She’s in a Better Place: What Not to Say to Someone Who is Grieving 

Deepa David   |   July 21, 2023 

It was the day after my mother-in-law passed away. We were in Chennai, at my husband’s family home. Many came to pay their last respects. My mind was a clutter of emotions. We were grieving the loss of a dear one. We had lost her to dementia. So the years leading up to this day were not exactly easy. They were some of our toughest years as a family. 

During the course of that day, I heard a lot of words spoken to me. So many of them that make me cringe even now when I think about it. So many words that came from sincere hearts but were useless at that point. 

Here are some statements that I heard that day (which you might have heard too at a funeral home or which you may have used too). Here’s what you do not say to someone who has lost a loved one. Or at least in my opinion is not useful.

  • She’s in a better place.
  • At least she’s not suffering anymore.
  • Any help you need don’t feel bad to ask.
  • Any help you need, feel free to call or text me.
  • My condolences.
  • It must be so hard for you, I understand (no you don’t).
  • The Bible says…

And here’s the killer statement that blew my mind. A family friend walked up to my father-in-law and said,”Mohan, no need to cry now, she’s in heaven and you are free. You don’t have to be homebound and tied to her bedside any more!” I do not know how my father-in-law stood calmly through that statement, because I audibly gasped, that someone had the audacity to spew out that kind of rubbish to him.

But also that day I remember one conversation I had with an uncle who had come to pay his last respects. He pulled me aside and asked, "Deepa, can I restock your fridge for you? Can I get you guys some bread, milk and juice?” Once I had said yes, he quietly went down to the grocery store down the street, bought the stuff, restocked my fridge and smiled, waved goodbye and left.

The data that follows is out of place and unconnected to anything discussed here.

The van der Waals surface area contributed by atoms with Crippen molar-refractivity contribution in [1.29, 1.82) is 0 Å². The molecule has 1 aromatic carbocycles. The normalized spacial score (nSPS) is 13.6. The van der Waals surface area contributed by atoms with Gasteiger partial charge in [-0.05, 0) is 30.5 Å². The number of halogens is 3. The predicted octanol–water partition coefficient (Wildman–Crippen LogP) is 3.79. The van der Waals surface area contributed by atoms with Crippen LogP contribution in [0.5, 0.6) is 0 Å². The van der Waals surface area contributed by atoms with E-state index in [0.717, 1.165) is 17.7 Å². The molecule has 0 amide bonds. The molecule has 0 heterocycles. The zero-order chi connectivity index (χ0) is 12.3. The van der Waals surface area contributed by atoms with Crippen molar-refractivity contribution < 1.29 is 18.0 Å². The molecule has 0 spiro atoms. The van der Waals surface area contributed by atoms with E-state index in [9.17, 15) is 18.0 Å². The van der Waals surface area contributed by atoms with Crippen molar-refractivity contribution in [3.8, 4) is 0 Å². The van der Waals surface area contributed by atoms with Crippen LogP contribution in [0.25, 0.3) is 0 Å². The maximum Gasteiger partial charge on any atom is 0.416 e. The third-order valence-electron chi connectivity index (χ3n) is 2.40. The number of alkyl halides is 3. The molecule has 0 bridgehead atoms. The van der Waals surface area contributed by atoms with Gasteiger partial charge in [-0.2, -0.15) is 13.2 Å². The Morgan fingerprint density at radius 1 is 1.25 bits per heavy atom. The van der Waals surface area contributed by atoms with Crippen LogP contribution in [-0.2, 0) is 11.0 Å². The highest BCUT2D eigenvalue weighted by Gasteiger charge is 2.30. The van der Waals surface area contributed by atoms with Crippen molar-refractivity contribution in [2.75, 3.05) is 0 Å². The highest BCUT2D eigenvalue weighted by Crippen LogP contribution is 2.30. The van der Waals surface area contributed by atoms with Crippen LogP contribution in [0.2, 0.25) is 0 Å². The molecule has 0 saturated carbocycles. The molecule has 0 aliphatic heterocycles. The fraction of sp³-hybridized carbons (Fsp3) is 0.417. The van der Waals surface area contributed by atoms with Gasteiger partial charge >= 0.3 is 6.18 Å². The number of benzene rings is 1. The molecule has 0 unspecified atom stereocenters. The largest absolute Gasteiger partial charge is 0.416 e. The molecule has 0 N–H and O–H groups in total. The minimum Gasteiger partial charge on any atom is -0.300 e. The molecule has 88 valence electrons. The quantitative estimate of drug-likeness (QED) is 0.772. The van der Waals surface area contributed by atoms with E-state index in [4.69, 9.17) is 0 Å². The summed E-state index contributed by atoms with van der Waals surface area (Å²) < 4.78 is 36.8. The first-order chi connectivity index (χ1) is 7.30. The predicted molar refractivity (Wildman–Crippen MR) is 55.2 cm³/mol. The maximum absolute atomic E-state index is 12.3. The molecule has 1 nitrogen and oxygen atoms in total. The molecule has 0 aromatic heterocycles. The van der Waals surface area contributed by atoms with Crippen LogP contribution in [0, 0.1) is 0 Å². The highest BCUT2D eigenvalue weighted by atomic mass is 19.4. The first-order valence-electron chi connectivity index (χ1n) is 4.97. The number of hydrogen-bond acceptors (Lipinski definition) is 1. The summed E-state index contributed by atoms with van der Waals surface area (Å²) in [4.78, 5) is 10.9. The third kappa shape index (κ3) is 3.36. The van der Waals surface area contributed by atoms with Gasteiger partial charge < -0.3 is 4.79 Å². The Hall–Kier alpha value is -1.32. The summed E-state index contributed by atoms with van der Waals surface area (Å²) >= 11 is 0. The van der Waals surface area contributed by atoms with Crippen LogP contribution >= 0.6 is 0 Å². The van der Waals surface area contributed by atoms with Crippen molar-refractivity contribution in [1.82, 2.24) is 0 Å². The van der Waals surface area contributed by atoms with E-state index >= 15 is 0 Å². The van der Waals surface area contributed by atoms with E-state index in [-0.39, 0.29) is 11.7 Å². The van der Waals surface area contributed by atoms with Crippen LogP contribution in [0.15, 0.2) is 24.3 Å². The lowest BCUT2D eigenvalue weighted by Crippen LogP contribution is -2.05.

That, my dear reader, was like a breath of fresh air for me. It was not the usual funeral home jargon that you hear. Now that was practical and helpful. He did not say any of the usual stuff. He just helped in a very practical way. When I couldn’t think of the mundane necessities he thought of it. Instead of offering flowery words, he refreshed us with bread and milk and juice. 

In a funeral home, we might never find the right words to say, and at those times it is better to be quiet. It is better to offer our shoulders for the grieving to cry on and we should cry with them instead of saying something cliché. Our comfort for all eternity, in life, death and suffering is Jesus alone. And He wept at Lazarus’s tomb. 

So the next time you have to meet someone who is suffering or grieving, pray that God gives you the wisdom to be "quick to listen and slow to speak…"


Photo by Kristina Flour on Unsplash

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Deepa David

Deepa David skillfully juggles her various roles as a wife and mother of three kids. Her biggest role is to support her husband in ministry, bringing stability into a demanding ministry environment. She has a heart for underprivileged women and has served with commercial sex workers and women in situations of exploitation and abuse. She is also theologically trained with an MA in Christianity from SAIACS. She is joyful all the time and never tires of hosting people in her home.

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